Although it is unique to upper-level students, my blazer was a reminder of the privilege it was to receive such a substantial education. Sported during important events or visitors it was a reminder of all of the amazing resources at my fingertips. Every time I put on my blazer I experienced something unique to my school. Seeing pictures of my friends and I wearing them in the past is a reminder of the obligations we have to use the knowledge and resources we were gifted with to make an impact on the world.

The Blazer Pins

It was not so much the pins that I wore on my own blazer, but the ones that decorated the coats of everyone else that taught me something. Yes, we should take pride in our own accomplishments, but recognizing the accomplishments of others may be even more important. Whether it's a "thank-you" or a small "congrats" you could make someone's entire day by recognizing her achievement. While celebrating our own successes we should not forget those of others or the contributions of the community or individuals that helped us achieve in the first place.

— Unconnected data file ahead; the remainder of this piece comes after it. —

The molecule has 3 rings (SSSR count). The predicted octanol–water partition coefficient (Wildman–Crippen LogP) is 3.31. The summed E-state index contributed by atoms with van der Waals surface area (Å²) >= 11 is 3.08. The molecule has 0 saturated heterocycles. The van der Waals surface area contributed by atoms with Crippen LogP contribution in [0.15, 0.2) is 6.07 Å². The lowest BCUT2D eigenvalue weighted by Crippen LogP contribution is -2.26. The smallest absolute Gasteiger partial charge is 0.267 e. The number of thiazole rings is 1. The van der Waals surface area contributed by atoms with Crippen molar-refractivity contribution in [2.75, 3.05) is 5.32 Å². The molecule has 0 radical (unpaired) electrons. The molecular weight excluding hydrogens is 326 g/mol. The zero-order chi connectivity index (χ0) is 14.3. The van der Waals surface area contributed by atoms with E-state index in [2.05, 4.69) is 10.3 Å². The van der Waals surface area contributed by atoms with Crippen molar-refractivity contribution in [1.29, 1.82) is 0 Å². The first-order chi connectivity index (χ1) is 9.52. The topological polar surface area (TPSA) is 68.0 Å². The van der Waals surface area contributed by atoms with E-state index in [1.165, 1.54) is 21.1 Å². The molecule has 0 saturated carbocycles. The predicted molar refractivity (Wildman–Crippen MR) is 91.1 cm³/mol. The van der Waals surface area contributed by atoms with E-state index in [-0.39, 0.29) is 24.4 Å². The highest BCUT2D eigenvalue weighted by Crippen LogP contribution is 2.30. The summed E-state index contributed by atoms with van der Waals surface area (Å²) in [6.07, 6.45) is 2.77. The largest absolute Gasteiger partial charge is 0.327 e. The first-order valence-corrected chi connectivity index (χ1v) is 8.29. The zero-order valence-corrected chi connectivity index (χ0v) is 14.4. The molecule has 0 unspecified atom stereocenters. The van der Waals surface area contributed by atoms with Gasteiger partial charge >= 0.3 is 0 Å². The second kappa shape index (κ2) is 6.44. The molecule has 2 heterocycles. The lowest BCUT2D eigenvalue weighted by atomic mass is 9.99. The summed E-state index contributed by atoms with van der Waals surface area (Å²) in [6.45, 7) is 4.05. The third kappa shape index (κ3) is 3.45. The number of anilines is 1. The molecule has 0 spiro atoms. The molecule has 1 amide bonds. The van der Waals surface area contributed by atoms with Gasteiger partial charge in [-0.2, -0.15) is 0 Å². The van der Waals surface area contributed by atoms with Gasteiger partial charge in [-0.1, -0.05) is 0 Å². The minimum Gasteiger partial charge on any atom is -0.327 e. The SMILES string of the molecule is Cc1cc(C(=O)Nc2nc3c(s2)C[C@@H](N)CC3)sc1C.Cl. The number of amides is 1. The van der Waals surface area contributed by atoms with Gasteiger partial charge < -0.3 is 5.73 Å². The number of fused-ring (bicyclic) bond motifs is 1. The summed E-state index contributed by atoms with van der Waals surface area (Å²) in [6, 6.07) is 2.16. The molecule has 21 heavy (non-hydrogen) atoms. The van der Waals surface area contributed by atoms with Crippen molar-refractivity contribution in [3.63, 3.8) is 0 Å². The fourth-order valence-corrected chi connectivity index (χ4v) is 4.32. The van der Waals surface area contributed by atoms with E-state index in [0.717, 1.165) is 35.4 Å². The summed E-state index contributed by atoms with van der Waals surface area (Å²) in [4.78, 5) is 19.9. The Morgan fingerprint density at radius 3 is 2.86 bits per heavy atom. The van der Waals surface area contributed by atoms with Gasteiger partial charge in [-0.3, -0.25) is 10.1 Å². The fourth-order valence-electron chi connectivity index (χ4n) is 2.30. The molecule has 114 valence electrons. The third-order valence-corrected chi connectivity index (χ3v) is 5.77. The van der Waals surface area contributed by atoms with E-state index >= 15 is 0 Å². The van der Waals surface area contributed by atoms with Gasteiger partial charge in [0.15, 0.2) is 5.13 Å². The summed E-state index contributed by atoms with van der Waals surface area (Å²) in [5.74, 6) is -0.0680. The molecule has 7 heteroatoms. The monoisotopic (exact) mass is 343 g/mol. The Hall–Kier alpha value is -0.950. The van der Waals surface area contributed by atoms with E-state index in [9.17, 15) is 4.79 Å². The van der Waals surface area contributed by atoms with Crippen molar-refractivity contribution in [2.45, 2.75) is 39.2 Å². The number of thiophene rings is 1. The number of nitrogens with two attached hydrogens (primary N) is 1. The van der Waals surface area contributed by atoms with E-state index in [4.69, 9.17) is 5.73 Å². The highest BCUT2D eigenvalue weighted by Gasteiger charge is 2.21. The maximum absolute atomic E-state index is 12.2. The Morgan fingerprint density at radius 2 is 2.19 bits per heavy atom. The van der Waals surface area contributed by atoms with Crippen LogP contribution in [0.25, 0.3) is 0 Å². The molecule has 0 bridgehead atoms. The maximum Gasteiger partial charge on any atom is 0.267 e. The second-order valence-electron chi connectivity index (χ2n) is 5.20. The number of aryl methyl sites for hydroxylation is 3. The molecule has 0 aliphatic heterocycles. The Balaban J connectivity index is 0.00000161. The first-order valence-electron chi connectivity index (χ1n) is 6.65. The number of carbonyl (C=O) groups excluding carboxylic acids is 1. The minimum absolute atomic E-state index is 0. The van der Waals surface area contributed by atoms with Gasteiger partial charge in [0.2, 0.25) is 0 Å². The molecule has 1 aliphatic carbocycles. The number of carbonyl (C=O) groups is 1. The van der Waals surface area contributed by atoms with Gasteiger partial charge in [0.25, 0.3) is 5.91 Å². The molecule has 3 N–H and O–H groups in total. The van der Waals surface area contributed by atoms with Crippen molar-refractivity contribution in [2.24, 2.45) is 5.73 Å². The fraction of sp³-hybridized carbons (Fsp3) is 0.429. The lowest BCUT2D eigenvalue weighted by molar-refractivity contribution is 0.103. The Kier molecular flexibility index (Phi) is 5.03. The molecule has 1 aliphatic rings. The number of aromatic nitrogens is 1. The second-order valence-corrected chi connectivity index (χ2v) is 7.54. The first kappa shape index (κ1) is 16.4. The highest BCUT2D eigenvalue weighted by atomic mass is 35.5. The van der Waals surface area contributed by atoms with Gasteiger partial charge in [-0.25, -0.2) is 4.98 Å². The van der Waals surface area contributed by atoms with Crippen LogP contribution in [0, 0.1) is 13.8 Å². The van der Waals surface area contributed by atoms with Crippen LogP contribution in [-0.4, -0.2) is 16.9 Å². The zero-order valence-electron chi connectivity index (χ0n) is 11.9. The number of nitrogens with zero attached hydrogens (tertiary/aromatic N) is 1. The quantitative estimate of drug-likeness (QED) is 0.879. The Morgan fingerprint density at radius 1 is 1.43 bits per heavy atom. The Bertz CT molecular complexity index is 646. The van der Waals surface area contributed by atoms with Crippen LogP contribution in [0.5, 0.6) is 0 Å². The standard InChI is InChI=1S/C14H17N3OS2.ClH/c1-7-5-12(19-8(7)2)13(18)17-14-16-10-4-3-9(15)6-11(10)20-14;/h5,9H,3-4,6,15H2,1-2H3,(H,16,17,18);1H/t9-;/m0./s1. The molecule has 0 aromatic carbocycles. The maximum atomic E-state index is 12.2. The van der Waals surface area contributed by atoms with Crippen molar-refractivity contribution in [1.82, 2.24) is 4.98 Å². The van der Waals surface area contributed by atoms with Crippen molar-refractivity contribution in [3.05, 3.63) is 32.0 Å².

The Bright Red Name Tag

Not only was my bright red name tag special to me because it connected each of the members of the Class of 2015 in a special way, it taught me the importance of responsibility. At the time, remembering to put on a plastic pin bearing my name seemed ridiculous, especially at a school so small everyone already knew who I was. In hindsight, it wasn't the name tag itself that taught me something important. Remembering to take my name tag on and off every day taught me the significance of honoring even the smallest of obligations. Sometimes the details really do matter and what we view as unimportant can mean the world to someone else.

Cover Image Credit: Sara Salvo

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College As Told By Junie B. Jones

A tribute to the beloved author Barbara Parks.